Wednesday, January 20, 2010

Dear Abby,

Did you know Dear Abby and Ann Landers were twins? 'Tis true.

I wanted to get to a comment left by my white friend Steven, in my post asking for questions. He wasn't asking for advice, which makes the title of the post somewhat irrelevant--but let's just go with it.

Steven wrote:

i don't know how it's done now, but when i taught at overland high school, we had "equity" meetings in which we were supposed to talk about the achievement gap between different races. but one of the "agreements" that were thrust upon us on these meeting was that we would focus solely on race. other factors like gender, socio-economic background, etc, could not be brought into the discussion. i found it incredibly narrow and meaningless to isolate race. what do you think, my black friend?

Yes Steven, I also think is incredibly narrow and meaningless to isolate race in the situation that you described. What do you think that was about? Whose idea was it? What were the perceived advantages of doing it this way?

One thing that came into my head as I read that: do y'all know how the whole concept of "white" came about? Like, "a white person"? Let me give you a brief, fairly accurate rundown.

During the beginnings of this country you had white people who were here who worked as indentured servants, one step up from slaves. At some point (I'm not sure if it was around the time of the Revolutionary War or right after the Civil War,) these poor white people started aligning themselves with poor black people.

The rich white people saw this and were like, "This isn't good, what can we do to divide these two groups of people? We know! We'll invent this concept of "white" and tell the poor, lighter skinned people that while they may not have any money or property like we do, we'll tell them that they're special and better than those dark skinned people because like us, they're... white (cue chorus of angels.)

After the Civil War when black people were freed, white people invented the minstrel show (you know, where white people paint their faces black and "act black"?) While these shows provided hours of entertainment for their white audiences, they served another very important purpose. By supposedly showing these audiences how black people acted, they were reinforcing the ideas about how white people were supposed to act. Teaching these people what it meant to be white.

Like, did you know back in the day if a white person did something nice for another white person, the first white person would say, "Thank you, that's mighty white of you." (I'm guessing that some white people still say this, but I choose to live in ignorant bliss.) I can't think of a much more obvious example of the idea that white = everything great than this one. And let's not forget what happens to you when you fail to live up to this ideal.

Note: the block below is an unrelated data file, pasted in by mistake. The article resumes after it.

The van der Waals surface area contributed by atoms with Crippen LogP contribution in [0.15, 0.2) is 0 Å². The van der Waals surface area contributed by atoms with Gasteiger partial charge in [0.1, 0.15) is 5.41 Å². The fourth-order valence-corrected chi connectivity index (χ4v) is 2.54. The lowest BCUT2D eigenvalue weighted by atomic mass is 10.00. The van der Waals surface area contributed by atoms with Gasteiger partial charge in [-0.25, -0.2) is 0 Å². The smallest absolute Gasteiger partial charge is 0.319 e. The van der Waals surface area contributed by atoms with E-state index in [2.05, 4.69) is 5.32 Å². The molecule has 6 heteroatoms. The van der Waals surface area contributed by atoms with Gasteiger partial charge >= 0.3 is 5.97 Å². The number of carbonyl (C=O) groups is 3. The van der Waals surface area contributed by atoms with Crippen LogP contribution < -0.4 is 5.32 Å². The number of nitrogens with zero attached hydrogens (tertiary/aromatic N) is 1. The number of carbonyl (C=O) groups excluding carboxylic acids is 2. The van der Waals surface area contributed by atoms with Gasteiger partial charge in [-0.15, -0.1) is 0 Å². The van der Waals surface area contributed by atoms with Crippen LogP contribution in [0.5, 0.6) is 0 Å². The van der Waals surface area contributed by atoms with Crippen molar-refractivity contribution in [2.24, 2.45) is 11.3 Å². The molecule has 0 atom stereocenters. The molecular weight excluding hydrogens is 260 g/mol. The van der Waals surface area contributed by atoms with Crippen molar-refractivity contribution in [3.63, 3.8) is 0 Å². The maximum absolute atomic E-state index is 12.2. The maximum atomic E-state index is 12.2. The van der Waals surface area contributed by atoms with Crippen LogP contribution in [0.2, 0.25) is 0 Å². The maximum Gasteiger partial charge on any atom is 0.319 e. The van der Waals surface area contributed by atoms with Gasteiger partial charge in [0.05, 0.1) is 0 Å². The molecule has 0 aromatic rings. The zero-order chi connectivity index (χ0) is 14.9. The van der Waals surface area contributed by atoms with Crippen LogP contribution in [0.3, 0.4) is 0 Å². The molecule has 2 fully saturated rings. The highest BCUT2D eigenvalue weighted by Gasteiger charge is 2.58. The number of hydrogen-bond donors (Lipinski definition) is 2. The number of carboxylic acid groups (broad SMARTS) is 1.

Ok, but what does all this have to do with Steven's comment? I'm guessing if the school staff and administration started looking at some other factors in these equity meetings (particularly socioeconomic status) they'd find some very interesting correlations. Like, why are a disproportionate number of the broke students not getting good grades? And why are a disproportionate number of the broke students black and brown?

These are just guesses, since I wasn't sitting in on the meetings. But by keeping the focus solely on race, they can't really do much else than attribute the lackluster performance to the students' race--which just serves to reinforce the white/good black/bad setup.

I'm curious to hear what you think, readers. Leave me a comment.


  1. wow, i'm honored. to be honest, i don't remember the rationale behind isolating race -- i think they felt that including other factors would 'dilute' the importance of racial identity on a student's achievement.

    also, i just wanted to add, i've actually heard people use the phrase, "that's mighty white of you," but always in an ironic, what-you-just-did-was-crappy kind of way. i love when words and phrases are reappropriated in these ways.

  2. Shannon10:29 AM

    Interesting. My dad has used "that's mighty white of you," but it was always intended in quite the opposite way as how you've said it is used--sarcastic and to point out the flaws in a supposedly "good" thing or in something that wasn't even intended to be good. I've never heard anyone else use that phrase, and didn't know what the original intention of it was.

  3. What do you think of the book "Why Are All The Black Kids Sitting Together in the Cafeteria"

    I was in (sort-of) a discussion group about that book (with mostly white teachers 2 were black but grew up in very affluent neighborhoods)

  4. Rebecca-

    I have heard about that book a lot and actually have it sitting on my bookshelf upstairs, but haven't read it. I started, but lost interest when the author started defining terms near the beginning. What would you say are the main ideas of the book? What did you think of it after you read it?